The results for roulette wheel selection are presented in Figure 4a, b and c (GA versus AGA): Figure 4.a presents the number of generations until solution; Figure 4.b presents the number of chromosomes until solution; Figure 4.c presents the solution value obtain.

[FIGURE 4 OMITTED]

Based on these, using the roulette wheel selection method, AGA performs better from all points of view: (i) the average number of generations until solution is 15.8 times higher in case of GA compared to the case of AGA; (ii) the average number of chromosomes until solution is 10 times higher in case of GA compared to the case of AGA; (iii) AGA obtains the correct solution in all cases, but GA obtains the correct solution only in 93% cases.

We made the same performance tests using another selection method--the tournament selection (with tour = 2). The obtained results are presented in Figure 5a, b and c (GA versus AGA): Figure 5.a presents the number of generations until solution; Figure 5.b presents the number of chromosomes until solution; Figure 5.c presents the solution value obtain.

[FIGURE 5 OMITTED]

In this case, using the tournament selection method, AGA performs better from all points of view, too: (i) the average number of generations until solution is 12.2 times higher in case of GA compared to the case of AGA; (ii) the average number of chromosomes until solution is 6.76 times higher in case of AGA compared to the case of GA; (iii) AGA obtains the correct solution in all cases, but GA obtains the correct solution only in 92% cases.

Other tests were made using the truncated selection method (with threshold = 50%). The obtained results are presented in Figure 6a, b and c (GA versus AGA): Figure 6.a presents the number of generations until solution; Figure 6.b presents the number of chromosomes until solution; Figure 6.c presents the solution value obtain.

In this case, using the tournament selection method, AGA performs better from all points of view, too: (i) the average number of generations until solution is 14.1 times higher in case of GA compared to the case of AGA; (ii) the average number of chromosomes until solution is 7.76 times higher in case of AGA compared to the case of GA; (iii) AGA obtains the correct solution in all cases, but GA obtains the correct solution only in 98% cases.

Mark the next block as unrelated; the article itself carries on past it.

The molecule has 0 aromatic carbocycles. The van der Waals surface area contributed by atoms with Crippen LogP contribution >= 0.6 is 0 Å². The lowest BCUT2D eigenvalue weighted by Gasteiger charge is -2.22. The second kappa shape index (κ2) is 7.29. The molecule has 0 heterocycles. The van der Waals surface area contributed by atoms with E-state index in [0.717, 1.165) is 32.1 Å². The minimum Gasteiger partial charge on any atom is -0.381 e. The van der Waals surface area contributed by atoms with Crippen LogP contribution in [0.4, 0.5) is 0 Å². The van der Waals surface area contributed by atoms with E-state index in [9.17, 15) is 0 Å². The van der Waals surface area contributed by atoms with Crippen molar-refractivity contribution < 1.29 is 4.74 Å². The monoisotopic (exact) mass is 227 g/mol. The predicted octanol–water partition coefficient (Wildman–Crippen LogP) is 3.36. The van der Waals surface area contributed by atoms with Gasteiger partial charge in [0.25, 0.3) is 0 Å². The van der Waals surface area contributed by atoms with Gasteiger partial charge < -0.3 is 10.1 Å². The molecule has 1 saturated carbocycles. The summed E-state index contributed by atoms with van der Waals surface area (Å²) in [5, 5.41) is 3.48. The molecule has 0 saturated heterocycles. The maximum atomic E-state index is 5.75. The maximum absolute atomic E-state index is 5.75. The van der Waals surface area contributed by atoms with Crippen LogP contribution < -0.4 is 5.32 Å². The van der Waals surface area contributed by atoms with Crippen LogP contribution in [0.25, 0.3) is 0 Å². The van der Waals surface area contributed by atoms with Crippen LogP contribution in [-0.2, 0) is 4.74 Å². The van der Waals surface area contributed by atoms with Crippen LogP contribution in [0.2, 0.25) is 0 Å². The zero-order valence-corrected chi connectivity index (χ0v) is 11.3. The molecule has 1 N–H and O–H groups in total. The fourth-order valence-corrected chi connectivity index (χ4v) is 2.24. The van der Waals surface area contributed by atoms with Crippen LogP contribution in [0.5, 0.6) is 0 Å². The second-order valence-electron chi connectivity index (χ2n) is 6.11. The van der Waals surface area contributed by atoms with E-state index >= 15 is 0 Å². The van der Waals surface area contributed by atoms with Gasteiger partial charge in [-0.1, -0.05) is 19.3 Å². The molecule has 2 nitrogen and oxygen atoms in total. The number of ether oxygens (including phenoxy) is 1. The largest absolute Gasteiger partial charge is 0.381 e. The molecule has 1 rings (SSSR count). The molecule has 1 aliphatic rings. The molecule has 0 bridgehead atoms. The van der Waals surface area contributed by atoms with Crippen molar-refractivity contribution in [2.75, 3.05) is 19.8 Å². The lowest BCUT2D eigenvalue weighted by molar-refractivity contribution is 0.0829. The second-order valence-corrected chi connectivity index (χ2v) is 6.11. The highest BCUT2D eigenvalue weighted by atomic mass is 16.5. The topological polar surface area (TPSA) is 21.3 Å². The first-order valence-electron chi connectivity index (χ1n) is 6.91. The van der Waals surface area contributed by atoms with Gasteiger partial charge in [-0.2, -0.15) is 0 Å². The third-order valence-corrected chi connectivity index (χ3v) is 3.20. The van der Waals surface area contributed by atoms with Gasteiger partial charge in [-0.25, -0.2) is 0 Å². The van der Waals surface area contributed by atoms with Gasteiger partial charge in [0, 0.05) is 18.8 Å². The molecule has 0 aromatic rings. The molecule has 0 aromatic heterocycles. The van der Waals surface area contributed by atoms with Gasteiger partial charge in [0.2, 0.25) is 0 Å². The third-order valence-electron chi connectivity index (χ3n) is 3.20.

[FIGURE 6 OMITTED]

According to the results presented in Figure 4, 5 and 6 AGA performs better than GA, but the results values depend by the used selection method. Further we compare the average performances of both AGA and GA for all the three used selection methods (roulette wheel, tournament and truncated selection methods). The obtained results are presents in Figure 7a, b and c (GA versus AGA): Figure 7.a presents the average number of generations until solution; Figure 7.b presents the average number of chromosomes until solution; Figure 7.c presents the solution value obtain.

The average results are better in case of AGA than GA. The performance of AGA depends by the used selection method: (i) the average number of generations until solution is approximately the same in case of roulette wheel selection method and truncated selection. In case of tournament selection the average number of generations is 1.59 times higher than in case of roulette wheel selection; (ii) the lowest average number of chromosomes until solution is reached in the case of roulette wheel selection, and the highest average number of chromosomes is in case of tournament selection (which is 1.82 times higher than in case of roulette wheel selection). This value is only 1.14 times higher in case of truncated selection compared to the roulette wheel selection method; (iii) AGA obtains the correct solution in all cases--this is not influenced by the selection method.

[FIGURE 7 OMITTED]